How to open an old lock
Before we start to explain any method to open an old lock, we must know what we are dealing with. Because we well know that there are many old locks, they could be more.
So since we like to do our job well and guide you properly is our main objective, we will start by identifying that old lock that is possibly causing you problems.
What is an old lock
Are you really clear with what is an old lock? Or, rather, do we refer to the same concept? Because we can well consider an old lock as those locks of the relic type; that is to say, locks whose manufacturing date dates back almost a century. Something like “the first locks.”
Those that contain the chests and suitcases of the grandparents and that are opened with a rare iron key, but also can be easily opened with any thing, even with a finger. Yes, because in many the hole is so big that at least one little finger fits. Of course, there are other types.
On the other hand, we have the locks that we consider old, either because their installation time is quite old, because they are not as safe as other more recent models or because simply, of how old they are, they look deteriorated and therefore, old, then we say that we are in front of an old lock.
Do you identify with any case? Surely yes, but as we mentioned before, old locks of the first type are very easy to open and it is unlikely that you will require guidance in those cases so in this article we will focus on teaching you how to open an old lock based on the second option.
In any case, we will be pointing out which technique could also work with the locks of the grandparents’ cabinets. If you’re ready, continue reading the methods for picking old locks.
Methods for picking old locks
All the methods that I will mention below will be of great help to us to open old locks:
The knife technique works in two ways:
- To open old knob locks. That is to say, the classic locks that are used indoors and that have changed very little, but that recent models are somewhat more secure.
- To remove the latch from the door-frame tab.
For the first shape we will use a thin blade knife that fits through the keyhole. If it is a little wider we can file it down until it reaches the appropriate dimensions.
- We insert it through the keyhole.
- We push it to the bottom of the hole by pressing hard.
- Finally, we turn the knife while continuing to apply pressure.
- With your free hand we move the knob to open the lock, without stopping pressing and turning the knife.
The second knife technique involves insert it into the door-frame slot, near the lock. The knife should not be sharp, you could cut yourself.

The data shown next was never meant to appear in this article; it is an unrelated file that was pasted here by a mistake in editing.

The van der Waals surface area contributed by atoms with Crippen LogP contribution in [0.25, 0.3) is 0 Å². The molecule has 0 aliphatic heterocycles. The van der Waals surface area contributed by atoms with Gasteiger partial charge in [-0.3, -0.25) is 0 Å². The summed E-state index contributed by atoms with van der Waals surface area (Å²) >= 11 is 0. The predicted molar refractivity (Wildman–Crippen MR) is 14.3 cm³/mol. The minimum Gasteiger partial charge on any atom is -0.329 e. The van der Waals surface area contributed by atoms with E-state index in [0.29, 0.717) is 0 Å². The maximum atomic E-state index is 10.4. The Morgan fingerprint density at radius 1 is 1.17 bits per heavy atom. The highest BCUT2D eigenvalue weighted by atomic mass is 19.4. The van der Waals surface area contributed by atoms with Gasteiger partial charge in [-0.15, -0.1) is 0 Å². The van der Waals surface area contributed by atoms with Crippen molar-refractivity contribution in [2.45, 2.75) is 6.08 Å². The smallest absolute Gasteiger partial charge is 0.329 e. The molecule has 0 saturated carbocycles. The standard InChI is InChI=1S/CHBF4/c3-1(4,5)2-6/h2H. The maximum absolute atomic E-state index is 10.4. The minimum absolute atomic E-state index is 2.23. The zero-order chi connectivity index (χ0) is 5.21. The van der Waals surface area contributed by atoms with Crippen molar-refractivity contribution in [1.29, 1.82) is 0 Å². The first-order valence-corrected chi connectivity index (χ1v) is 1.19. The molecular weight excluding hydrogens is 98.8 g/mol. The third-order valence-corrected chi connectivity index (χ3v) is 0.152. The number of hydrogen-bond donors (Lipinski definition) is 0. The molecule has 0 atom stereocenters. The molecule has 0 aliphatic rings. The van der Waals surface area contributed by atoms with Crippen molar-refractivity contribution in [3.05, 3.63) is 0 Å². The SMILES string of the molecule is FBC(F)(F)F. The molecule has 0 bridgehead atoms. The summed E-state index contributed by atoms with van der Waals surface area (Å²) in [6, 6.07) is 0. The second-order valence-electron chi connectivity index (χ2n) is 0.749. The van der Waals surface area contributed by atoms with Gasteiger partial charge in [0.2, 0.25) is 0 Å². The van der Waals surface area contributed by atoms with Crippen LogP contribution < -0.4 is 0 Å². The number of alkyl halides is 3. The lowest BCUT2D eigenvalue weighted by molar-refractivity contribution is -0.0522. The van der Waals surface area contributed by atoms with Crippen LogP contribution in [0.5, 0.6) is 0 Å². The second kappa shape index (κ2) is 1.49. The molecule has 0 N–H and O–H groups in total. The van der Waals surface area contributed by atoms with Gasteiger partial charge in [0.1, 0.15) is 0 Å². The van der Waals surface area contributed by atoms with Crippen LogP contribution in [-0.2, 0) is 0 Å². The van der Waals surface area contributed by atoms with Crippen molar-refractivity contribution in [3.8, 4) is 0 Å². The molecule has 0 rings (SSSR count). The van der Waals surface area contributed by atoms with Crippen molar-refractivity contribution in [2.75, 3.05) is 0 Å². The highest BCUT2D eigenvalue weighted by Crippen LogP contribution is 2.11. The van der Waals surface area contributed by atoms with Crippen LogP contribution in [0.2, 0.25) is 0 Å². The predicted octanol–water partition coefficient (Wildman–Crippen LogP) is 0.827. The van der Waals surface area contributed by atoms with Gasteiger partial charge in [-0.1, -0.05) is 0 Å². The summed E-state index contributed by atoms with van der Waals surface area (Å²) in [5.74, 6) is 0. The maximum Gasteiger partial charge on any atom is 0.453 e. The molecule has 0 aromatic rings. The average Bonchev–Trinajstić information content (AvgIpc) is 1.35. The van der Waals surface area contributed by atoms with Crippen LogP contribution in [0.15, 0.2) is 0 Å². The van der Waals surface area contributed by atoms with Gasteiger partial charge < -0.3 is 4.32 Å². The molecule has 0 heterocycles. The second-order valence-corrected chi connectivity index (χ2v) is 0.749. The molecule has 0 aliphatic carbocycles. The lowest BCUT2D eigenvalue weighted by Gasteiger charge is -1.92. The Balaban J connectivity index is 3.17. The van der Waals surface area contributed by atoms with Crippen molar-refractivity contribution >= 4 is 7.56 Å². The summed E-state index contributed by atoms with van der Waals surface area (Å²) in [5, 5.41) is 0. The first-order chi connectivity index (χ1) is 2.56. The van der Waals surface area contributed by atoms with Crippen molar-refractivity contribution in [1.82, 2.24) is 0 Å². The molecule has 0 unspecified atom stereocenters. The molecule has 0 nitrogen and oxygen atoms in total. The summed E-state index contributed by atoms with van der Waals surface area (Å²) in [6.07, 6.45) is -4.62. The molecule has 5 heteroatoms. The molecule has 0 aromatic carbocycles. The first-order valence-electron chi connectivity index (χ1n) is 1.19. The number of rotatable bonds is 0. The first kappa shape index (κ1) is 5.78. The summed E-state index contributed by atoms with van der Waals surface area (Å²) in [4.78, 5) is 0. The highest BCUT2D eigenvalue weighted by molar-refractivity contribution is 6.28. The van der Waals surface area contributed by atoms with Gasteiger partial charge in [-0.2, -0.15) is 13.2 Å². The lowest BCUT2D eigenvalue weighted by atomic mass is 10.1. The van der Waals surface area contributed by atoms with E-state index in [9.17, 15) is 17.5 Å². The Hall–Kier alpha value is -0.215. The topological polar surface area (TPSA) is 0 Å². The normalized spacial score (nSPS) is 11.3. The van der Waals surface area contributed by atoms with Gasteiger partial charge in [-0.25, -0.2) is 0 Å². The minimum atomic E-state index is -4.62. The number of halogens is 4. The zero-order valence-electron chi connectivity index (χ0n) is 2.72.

- We put the knife in the slot.
- We move towards the lock in search of the latch, with the knife in an almost vertical position.
- We exert a little force and speed while we go down or up towards the latch, so that it runs into it and inserts itself into the strike, pulling it out at once.
- If it does not come out with that, we keep the knife in the strike, move it to a horizontal position and pry.
The advantage of old locks, to apply this method, is that they usually do not have protection for the latch. Otherwise it would not work.
If it is an old lock for a chest, suitcase or closet, we insert the knife in the separation of the lid or door with the frame or box. We precisely move the knife to the closest point with the lock and pry to separate both parts.
Unlike many modern locks, the older locks do not have anti-bumping, anti-pick, or any other protection. So we will create a homemade pick with hairpins, to open our old lock.
For this we will need a pair of forks, preferably the large ones, but the small ones will also work.
- We take one of the forks and open it to create a 90 degree angle.
- We do not open the second one, but if it is one of the large ones we fold it in half to create an angle of 90 degrees. In this case we will have a pressure wrench with a double wire and an L shape. In the case of being a small fork, we keep its original shape.
- We insert the second fork, whose role is to make pressure, in the lower part of the keyhole, pressing the bottom of the hole.
- The fork pick (the first one), goes on top of the tension wrench and with the tip bent, which is generally upwards. We must tap up and down to align the pins and open the lock, while continuing to apply pressure with the fork at the bottom.
The forks also work to open the other type of old locks. Depending on the type. For example, some older cabinet locks can be opened by spreading the tips of one of the forks to create a 90 degree angle.
Subsequently, we take one of the ends and bend it in half forming a flat v, making the tip of that bent end approach a few centimeters towards the first angle created and rub against the other half of the fork.
Finally we will have an angle of 90 and another of approximately 45 degrees. Now, at the end of the fork that was not operated on we bend a few centimeters from the tip to lean on it when turning.
- We introduce the hairpin with the V-shaped fold lying in the keyhole.
- We turn the fork to open the lock.
A nail or lace
Ideally, take a long and thin nail because we will use it to perform the same procedure as the knife to remove the latch. Inserting it through the slot and prying it off. Due to the thinness of the nail, it is easier to reach the latch, although it is important that it be long to work comfortably.